Short Blurb About FLCL Because I Want To

FLCL (pronounced “Fuli-Kuli” and usually seen as “Fooly-Cooly) is about fifteen years old. Anything that can be said about it has probably already been said somewhere else. If you haven’t seen it yet, you really don’t need my recommendation. You just need to watch it. It’s six episodes clocking in at about two hours in total. You have no excuse.

The reason I bring it up is because I think found a new favorite. Maybe a new favorite anime, maybe a new favorite show-in-general, maybe a new favorite thing ever made.

To some, the non-stop high-energy occasionally-incomprehensible nonsense of a show like Fooly-Cooly might be a bit too much to swallow. But by the end of the first episode, I knew that this was going to be exactly what I wanted out of an anime.

I don’t want to go into the details of the plot of FLCL, because there are too many to even begin with. I don’t want to talk about the art direction and animation, beautiful and frenetic though it is. I don’t even want to talk about how every character serves a purpose, has a unique personality, and develops in a compelling and interesting way. Instead, I wanted to talk about one overarching theme, and only one: ordinary life.

Pictured: ordinary life
Pictured: ordinary life

The protagonist, a 12-year-old boy named Noata, says of his suburban home town, “Nothing amazing ever happens here.” The show trying and, in a way, failing to prove that statement wrong is something that goes on in the background of every episode of FLCL. It motivates the plot, hanging in the air of every scene, especially the really crazy ones (which is basically all of them)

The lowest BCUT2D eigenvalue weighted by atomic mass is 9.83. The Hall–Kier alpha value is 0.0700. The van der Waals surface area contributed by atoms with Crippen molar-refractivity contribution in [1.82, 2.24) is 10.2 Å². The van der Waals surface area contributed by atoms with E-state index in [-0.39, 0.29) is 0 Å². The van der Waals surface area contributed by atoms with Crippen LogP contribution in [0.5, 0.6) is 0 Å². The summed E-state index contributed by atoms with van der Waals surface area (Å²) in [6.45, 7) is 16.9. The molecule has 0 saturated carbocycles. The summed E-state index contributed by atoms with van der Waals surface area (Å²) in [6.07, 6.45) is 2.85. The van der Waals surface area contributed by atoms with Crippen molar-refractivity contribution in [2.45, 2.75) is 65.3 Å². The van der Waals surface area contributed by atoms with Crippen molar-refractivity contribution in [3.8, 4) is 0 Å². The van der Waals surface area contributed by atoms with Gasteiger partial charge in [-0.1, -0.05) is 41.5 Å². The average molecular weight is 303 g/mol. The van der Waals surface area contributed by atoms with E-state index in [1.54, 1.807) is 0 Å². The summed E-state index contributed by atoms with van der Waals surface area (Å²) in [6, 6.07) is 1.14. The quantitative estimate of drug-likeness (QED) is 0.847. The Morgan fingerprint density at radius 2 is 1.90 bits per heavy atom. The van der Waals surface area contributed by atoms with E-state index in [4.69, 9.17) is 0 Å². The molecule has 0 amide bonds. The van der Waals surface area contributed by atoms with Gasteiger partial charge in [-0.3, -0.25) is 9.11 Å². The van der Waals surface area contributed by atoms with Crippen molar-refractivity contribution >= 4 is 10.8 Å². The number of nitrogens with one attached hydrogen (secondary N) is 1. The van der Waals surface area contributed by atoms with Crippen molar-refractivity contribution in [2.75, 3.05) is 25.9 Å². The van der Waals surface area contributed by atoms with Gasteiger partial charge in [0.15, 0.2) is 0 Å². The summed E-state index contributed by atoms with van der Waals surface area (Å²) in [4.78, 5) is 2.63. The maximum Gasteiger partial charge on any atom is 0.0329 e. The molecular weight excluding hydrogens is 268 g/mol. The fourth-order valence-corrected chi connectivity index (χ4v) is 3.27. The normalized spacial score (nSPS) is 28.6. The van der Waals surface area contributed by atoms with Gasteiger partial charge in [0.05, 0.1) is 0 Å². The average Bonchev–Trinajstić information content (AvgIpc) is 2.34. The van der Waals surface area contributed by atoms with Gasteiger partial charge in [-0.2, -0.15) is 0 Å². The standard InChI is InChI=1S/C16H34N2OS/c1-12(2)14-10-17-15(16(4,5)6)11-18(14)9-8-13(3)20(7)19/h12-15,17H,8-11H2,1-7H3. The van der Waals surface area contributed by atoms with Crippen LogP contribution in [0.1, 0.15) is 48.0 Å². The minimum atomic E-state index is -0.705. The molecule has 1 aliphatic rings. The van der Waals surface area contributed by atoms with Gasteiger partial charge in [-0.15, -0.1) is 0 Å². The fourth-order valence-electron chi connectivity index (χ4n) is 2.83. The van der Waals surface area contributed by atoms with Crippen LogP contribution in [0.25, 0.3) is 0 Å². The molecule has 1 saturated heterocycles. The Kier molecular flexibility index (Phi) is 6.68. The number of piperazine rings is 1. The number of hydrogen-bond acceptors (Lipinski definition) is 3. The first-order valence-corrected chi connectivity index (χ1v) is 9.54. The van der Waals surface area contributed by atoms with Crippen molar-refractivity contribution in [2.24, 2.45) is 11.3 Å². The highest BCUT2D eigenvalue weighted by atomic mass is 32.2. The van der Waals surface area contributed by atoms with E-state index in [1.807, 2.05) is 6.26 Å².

The most interesting thing about this isn’t just that Naota begins and ends the show believing that nothing amazing ever happens in his hometown, but that he spends the entire middle of the show with its robot-fighting-head-exploding-alien-fighting-flying-vespa nonsense *also* believing that nothing amazing ever happens in his hometown. That seems like a really interesting way to think about FLCL: that everything that happens *has* to be ordinary, otherwise it wouldn’t happen. It adds a level of depth to the depiction of Naota’s adolescent mindset. He’s convinced himself, basically, that he’s the most responsible and intelligent human in the world and his town is the worst place ever and nothing cool ever happens. That sounds exactly like me at 12. It sounds like most people at 12. I’m not sure where to go with this, but this whole idea that Naota is forcing himself to see everything that happens to him as ordinary by definition seems to make everything about FLCL mesh a little bit better. And if everyone is engaging in this fantasy, then this coming-of-age story gets a new wrinkle.

Maybe that’s really how everyone grows up, by learning to see the absurdities of the world around them as normal. Mamimi, Haruko, Naota, his father, and his grandfather all represent different stages of young adulthood. Naota is getting hit with the jarring, world-shattering truth that he won’t be a kid forever, so he tries to be the best little adult he can be. Mamimi is the natural extension of that mindset. After losing a serious love, she is consumed by loneliness and tries to compensate by forming one-sided relationships with persons, animals, and objects. Maybe she was once like Noata, desperate to grow up before she was ready. Haruko is a possible development from Mamimi’s situation. She’s rebellious and self-determined. She knows herself and her own desires. She isn’t beholden to anyone or anybody. Someone like Mamimi, desperate to love and be loved, can certainly react in a way that embraces solitude and self-reliance over interpersonal attachments. Haruko is a representation of youth: individualism to the point of carelessness. Naota’s father and grandfather, through their dialogue and particularly Naota’s father’s sexual attraction to Haruko, represent adulthood trying to recapture youth.

And that’s really interesting to me, because if these characters represent different steps in human growth, then it just highlights how we all engage in the same kind of mental gymnastics that Naota does when he suggests that nothing out of the ordinary happens in his town filled with alien-hunters, space-pirates-and-police, flying Vespas and TV-headed robots. Just like Mamimi and Naota, we are all desperate to grow up. Just like Haruko and Naota’s dad, we are all desperate to become kids again. And maybe that’s the weirdest thing of all.


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